Black Eve is an ode to intuition. It’s an Intro and 5 main tracks. Each song has a different vibe from the one that precedes it, but the themes of authenticity and empowerment stay consistent throughout. It’s my very first musical project, one I’ve been nurturing privately through the pandemic, so it’s just wild to think it’ll be public so soon. I’m ready though. I’m eager to see how it resonates. That’s what matters most to me – that someone somewhere feels happier or more seen because they listened to it. That’s my hope for my music.

What is your songwriting process?

I absolutely need music to write. I know some people start with lyrics; they write poetry and then put the words to music, but I need an instrumental for the lyrics to flow. So, I’ll usually come into the studio with a raw concept of the instruments and sounds that are resonating with me, and then the producers and I will build the instrumental track from there. Even if the instrumental doesn’t end up making the actual final song — it’s always the music that evokes the story and the words for me. So I start with that.

Has your sound had a deliberate direction, or did it simply gradually evolve in whatever direction it found?

I think my music, from a lyrical point of view, is pretty deliberate. But as far as my sound goes, I’d say that’s gradually evolving. I mean, I’m just getting started as an artist and there’s a lot of exploration I’m still doing. Life proceeds in seasons, and I think my artistry will grow and evolve in just the same way.

Which musicians/singers influenced your sound?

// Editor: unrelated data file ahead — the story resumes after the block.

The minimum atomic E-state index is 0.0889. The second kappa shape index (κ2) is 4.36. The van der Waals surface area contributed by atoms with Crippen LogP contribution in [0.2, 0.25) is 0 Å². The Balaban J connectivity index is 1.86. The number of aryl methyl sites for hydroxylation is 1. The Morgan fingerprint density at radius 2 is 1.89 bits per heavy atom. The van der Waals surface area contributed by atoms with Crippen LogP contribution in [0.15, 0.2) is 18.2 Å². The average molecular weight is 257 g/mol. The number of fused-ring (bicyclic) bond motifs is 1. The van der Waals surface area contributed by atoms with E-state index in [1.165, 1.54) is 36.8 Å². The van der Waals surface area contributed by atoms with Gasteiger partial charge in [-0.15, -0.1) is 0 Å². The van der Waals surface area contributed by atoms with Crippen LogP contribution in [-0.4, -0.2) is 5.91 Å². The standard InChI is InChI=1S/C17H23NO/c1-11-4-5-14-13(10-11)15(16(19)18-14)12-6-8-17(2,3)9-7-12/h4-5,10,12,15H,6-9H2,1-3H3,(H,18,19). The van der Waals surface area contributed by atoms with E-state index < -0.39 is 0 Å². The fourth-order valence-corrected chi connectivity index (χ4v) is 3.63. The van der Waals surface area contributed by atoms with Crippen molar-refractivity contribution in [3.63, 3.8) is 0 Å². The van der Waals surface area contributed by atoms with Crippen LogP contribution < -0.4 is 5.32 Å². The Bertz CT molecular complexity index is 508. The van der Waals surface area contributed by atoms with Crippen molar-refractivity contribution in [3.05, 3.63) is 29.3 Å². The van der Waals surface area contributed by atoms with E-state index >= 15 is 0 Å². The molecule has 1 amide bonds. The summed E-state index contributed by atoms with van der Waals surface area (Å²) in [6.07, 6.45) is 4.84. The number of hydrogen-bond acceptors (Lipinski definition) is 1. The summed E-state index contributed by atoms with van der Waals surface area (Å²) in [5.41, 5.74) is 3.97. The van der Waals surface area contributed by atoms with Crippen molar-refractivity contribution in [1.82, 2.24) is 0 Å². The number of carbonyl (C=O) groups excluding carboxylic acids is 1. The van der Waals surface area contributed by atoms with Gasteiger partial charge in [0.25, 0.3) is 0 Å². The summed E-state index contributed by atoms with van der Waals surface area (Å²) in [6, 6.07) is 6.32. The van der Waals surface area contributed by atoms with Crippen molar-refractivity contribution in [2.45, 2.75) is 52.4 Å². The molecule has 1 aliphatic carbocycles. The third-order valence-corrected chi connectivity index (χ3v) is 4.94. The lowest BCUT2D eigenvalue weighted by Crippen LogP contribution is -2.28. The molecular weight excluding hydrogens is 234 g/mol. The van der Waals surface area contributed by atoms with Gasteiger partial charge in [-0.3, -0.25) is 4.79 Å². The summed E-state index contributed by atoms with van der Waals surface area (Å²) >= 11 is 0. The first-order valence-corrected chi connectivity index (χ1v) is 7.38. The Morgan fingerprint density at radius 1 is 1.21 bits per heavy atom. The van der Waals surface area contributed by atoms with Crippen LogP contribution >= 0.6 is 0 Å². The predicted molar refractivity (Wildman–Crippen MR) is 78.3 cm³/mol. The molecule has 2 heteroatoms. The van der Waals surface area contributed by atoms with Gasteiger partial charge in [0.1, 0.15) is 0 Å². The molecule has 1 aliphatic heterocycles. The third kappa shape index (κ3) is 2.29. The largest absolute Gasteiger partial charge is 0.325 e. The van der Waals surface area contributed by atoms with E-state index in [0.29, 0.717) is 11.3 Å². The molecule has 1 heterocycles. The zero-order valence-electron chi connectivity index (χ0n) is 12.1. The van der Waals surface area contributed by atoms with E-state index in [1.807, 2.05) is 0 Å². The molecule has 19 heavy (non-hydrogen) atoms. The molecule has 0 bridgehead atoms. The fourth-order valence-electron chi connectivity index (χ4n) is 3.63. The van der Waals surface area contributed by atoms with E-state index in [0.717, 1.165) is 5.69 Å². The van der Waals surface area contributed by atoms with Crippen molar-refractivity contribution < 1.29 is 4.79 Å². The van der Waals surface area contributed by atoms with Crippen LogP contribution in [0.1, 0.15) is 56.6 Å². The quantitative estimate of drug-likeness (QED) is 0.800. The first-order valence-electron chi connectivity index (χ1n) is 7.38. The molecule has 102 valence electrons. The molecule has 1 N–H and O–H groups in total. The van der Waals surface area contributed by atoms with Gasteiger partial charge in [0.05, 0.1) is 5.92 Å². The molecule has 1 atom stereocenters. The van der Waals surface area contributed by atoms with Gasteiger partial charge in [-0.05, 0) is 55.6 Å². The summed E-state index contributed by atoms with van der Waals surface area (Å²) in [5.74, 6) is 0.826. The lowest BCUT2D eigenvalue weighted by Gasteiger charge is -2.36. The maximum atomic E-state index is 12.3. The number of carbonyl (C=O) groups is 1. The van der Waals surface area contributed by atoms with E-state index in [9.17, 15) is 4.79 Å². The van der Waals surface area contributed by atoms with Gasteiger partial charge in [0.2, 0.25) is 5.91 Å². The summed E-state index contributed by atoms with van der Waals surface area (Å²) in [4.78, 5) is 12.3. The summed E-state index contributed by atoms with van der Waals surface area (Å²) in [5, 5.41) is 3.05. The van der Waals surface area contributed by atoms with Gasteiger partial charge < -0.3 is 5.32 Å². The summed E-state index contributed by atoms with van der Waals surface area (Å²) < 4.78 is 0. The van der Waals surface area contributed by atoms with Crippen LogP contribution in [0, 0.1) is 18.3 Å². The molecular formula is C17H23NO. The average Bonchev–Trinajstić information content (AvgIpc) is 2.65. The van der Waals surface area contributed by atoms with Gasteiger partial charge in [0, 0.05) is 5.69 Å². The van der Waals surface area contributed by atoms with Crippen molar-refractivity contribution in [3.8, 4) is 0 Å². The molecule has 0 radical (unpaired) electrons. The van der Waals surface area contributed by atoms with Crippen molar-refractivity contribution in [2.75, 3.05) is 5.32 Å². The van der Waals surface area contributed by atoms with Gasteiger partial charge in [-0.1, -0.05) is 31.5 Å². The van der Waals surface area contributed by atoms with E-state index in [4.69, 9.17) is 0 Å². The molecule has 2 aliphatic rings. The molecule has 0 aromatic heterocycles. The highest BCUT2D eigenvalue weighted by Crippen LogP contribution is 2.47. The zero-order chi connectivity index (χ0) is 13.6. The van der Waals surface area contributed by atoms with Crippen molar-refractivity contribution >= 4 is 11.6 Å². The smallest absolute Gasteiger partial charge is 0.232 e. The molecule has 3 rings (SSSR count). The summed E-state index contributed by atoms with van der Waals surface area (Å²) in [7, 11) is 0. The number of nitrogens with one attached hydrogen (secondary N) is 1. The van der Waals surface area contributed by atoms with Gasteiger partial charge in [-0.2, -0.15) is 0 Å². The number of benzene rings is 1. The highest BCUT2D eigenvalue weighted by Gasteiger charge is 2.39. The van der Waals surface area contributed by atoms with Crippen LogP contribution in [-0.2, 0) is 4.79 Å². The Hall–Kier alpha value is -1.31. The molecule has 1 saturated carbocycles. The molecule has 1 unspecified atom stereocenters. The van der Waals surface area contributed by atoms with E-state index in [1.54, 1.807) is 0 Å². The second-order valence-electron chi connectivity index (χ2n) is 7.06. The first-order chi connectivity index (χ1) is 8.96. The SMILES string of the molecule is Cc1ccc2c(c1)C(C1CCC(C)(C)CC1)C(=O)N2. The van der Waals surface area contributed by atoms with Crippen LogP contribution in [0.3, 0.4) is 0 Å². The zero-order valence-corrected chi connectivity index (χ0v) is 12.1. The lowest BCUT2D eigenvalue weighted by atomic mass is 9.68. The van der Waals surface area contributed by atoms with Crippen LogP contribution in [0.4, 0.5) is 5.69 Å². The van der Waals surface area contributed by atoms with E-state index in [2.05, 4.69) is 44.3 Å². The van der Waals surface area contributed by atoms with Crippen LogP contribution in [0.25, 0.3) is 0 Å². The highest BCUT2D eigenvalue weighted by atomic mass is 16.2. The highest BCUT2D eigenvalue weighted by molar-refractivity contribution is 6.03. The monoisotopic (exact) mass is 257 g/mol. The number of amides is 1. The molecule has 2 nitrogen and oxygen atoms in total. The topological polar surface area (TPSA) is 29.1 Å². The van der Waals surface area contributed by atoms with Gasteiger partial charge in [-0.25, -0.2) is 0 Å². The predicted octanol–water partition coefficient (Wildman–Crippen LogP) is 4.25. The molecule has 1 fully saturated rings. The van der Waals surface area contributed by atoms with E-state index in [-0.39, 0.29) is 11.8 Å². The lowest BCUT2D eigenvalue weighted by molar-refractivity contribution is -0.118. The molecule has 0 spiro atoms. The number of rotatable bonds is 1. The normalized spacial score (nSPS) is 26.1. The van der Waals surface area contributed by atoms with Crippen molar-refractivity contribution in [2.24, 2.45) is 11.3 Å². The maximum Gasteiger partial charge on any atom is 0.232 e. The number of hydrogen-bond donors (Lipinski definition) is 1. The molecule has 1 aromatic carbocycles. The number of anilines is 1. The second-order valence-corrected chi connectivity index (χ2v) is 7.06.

There are so many artists I adore, but as far as who’s influenced my sound and my approach to songwriting, I’d say, Janet Jackson, Janelle Monáe, Teyana Taylor, Sade, SZA, Sinead Harnett, Victoria Monet, Snoh Aalegra, and Corinne Bailey Rae.

Which artists in your opinion are killing it right now?

Jazmine Sullivan. I love her authenticity. She’s been doing her thing for a while now, but I love her ability to step away, reinvent, and come back harder. She’s beyond talented.

Any advice for young female artists just getting started?

Don’t be concerned with what others are doing and just do what feels right for you. At times, the music industry can feel really saturated, and between social media and streaming platforms, all the “noise” can get really distracting. But the more you focus on yourself, the better you’ll understand what it is you have to offer. No two people have the same journey, and no one will be able to tell your own unique story better than you. So just do you!

What’s the music scene in London like compared to New York?

New York is an amazing city, but I looooove the London music scene. Whenever I get involved in the live music scene in New York, it typically centers around jazz. But the creative scene in London has a certain edge to it that I’ve never experienced. I really credit London for bringing out the artist in me and for inspiring me to explore my creativity in a meaningful and freeing way.

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Written by Randy

Randy Radic is a Left Coast author and writer. Author of numerous true crime books written under the pen-name of John Lee Brook. Former music contributor at Huff Post.